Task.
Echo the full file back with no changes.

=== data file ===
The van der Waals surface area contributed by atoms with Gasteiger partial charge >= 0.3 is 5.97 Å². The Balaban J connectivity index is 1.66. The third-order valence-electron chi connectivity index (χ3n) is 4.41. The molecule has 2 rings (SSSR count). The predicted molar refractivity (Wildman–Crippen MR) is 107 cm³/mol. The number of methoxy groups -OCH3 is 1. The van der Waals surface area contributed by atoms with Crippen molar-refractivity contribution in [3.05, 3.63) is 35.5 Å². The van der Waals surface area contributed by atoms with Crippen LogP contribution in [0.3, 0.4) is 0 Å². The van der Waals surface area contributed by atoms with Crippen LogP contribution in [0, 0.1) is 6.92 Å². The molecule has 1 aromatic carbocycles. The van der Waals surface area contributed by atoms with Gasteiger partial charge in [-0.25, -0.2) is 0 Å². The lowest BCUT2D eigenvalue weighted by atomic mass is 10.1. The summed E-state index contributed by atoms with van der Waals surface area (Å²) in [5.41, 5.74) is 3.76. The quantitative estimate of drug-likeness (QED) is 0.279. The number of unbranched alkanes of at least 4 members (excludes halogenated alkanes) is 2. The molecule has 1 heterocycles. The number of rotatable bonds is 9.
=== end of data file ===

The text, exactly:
The van der Waals surface area contributed by atoms with Gasteiger partial charge >= 0.3 is 5.97 Å². The Balaban J connectivity index is 1.66. The third-order valence-electron chi connectivity index (χ3n) is 4.41. The molecule has 2 rings (SSSR count). The predicted molar refractivity (Wildman–Crippen MR) is 107 cm³/mol. The number of methoxy groups -OCH3 is 1. The van der Waals surface area contributed by atoms with Crippen molar-refractivity contribution in [3.05, 3.63) is 35.5 Å². The van der Waals surface area contributed by atoms with Crippen LogP contribution in [0.3, 0.4) is 0 Å². The van der Waals surface area contributed by atoms with Crippen LogP contribution in [0, 0.1) is 6.92 Å². The molecule has 1 aromatic carbocycles. The van der Waals surface area contributed by atoms with Gasteiger partial charge in [-0.25, -0.2) is 0 Å². The lowest BCUT2D eigenvalue weighted by atomic mass is 10.1. The summed E-state index contributed by atoms with van der Waals surface area (Å²) in [5.41, 5.74) is 3.76. The quantitative estimate of drug-likeness (QED) is 0.279. The number of unbranched alkanes of at least 4 members (excludes halogenated alkanes) is 2. The molecule has 1 heterocycles. The number of rotatable bonds is 9.